What is sweet itch?
This is an intense skin irritation affecting principally the mane and tail regions of the horse. It is caused by a hypersensitivity reaction to the bite of the Culicoides midge. These midges are usually active in the summer months but may be active year-round in tropical regions. The midges are most active in the early morning and late afternoon.
Firstly to avoid confusion, other names for this condition are as follows,
- Queensland Itch
- Summer Itch
- Summer Eczema
- Allergic dermatitis
What are the symptoms?
- Sweet itch is very itchy and the horse rubs and bites itself often to the extent that it may cause bleeding.
- The bites cause a local allergic reaction with the development of papules and pustules. The sores can weep and may even bleed.
- With the continual rubbing, the skin can become thickened and often there is substantial hair loss in the most affected areas. In fact, often a horse may lose most of its mane or tail if left untreated.
- Most affected areas are the tail and mane but places that are also affected include ears, poll, face, chest and ventral abdomen.
Seldom the condition affects horses younger than two years as its basis is in allergic disease so the horse must first become sensitized to the midge bite.
How does the midge bite have such a profound effect?
The saliva of the midge is the principle, allergic agent. Some horses may have a genetic predisposition to the disease which partly explains the individual nature of the condition. When the horse has become exposed to the saliva it will develop antibodies which precipitate a hypersensitivity reaction when next exposed to the bites. It is very hard to control in that it only takes so few bites to trigger the allergic response. The inflammatory response involves the release of various chemical mediators including histamine which is responsible for the intense itchiness observed in sweet itch cases.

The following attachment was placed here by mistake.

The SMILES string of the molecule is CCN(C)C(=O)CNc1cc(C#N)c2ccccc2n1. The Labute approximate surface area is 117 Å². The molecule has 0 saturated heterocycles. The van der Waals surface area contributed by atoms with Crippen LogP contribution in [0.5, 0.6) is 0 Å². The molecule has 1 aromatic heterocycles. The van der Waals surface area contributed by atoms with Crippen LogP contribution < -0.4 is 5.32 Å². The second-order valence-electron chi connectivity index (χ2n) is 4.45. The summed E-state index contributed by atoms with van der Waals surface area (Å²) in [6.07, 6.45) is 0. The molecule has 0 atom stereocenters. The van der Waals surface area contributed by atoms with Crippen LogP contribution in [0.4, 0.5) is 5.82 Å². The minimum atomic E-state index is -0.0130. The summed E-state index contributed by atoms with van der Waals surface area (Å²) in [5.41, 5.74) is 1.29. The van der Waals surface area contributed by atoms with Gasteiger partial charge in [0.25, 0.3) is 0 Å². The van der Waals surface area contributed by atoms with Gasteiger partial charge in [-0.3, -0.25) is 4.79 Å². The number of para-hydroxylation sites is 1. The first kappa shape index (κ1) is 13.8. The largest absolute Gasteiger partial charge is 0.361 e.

Apart from the Culicoides midge other fly species have been associated with similar hypersensitivity reactions including the stable fly, horsefly and the blackfly.
How can we be sure of the diagnosis?
The history of seasonal recurrence of the condition in warmer months with it possibly getting worse with each subsequent year would be suggestive.
The appearance of the clinical signs as described above usually follow a classical distribution pattern on the horse’s body.
Your vet may decide to take a skin biopsy or carry out some intradermal skin allergy tests to make a definitive diagnosis of sweet itch.
It is important to eliminate the possible differential conditions that may be confused with sweet itch. Some of these would include lice infestation, chorioptic mange, rain scald, ringworm, food hypersensitivity and onchocercal dermatitis.
How do we treat or control this condition ?
By knowing the habits of the midges we can try to reduce the horse’s exposure. Midges breed in areas such as ponds or marshy ground where there is still water. Keep your horses out of these areas and if possible at least a half mile away.
The midges are most active around sunset but also feed at night and at sunrise. Knowing this, affected horses should be stabled at least an hour before sunset until a similar period after sunrise. The stable should have an insect-proof screen so as to prevent the midges from gaining entry.
If stabling is not an option rugging with a sheet and hood should be considered.
Insect repellents can be applied to the mane and tail region. Benzyl benzoate is one that is commonly used. Preparations with citronella are also effective as a deterrent.
Certain drugs are also used in the systemic treatment of the symptoms of sweet itch. Anti-histamines are used but results are variable. Corticosteroids are very effective at reducing the signs of itch. Oral prednisolone can be effective when given as alternate day therapy. However, with all usage of corticosteroids they can inrease the risk of inducing laminitis in the horse.
Can Herbal preparations make any difference?
In Practice, I have certainly helped many cases of sweet itch using herbs. As the bite in itself is very irritant , a certain amount of irritation can still be found in some cases but the intense itchiness that characterizes the complaint is significantly reduced. The herbal formula I use is Aniscratch Equine which myself and our herbalist developed over the past five years. The herbal ingredients can be examined by visiting the Aniscratch equine product page.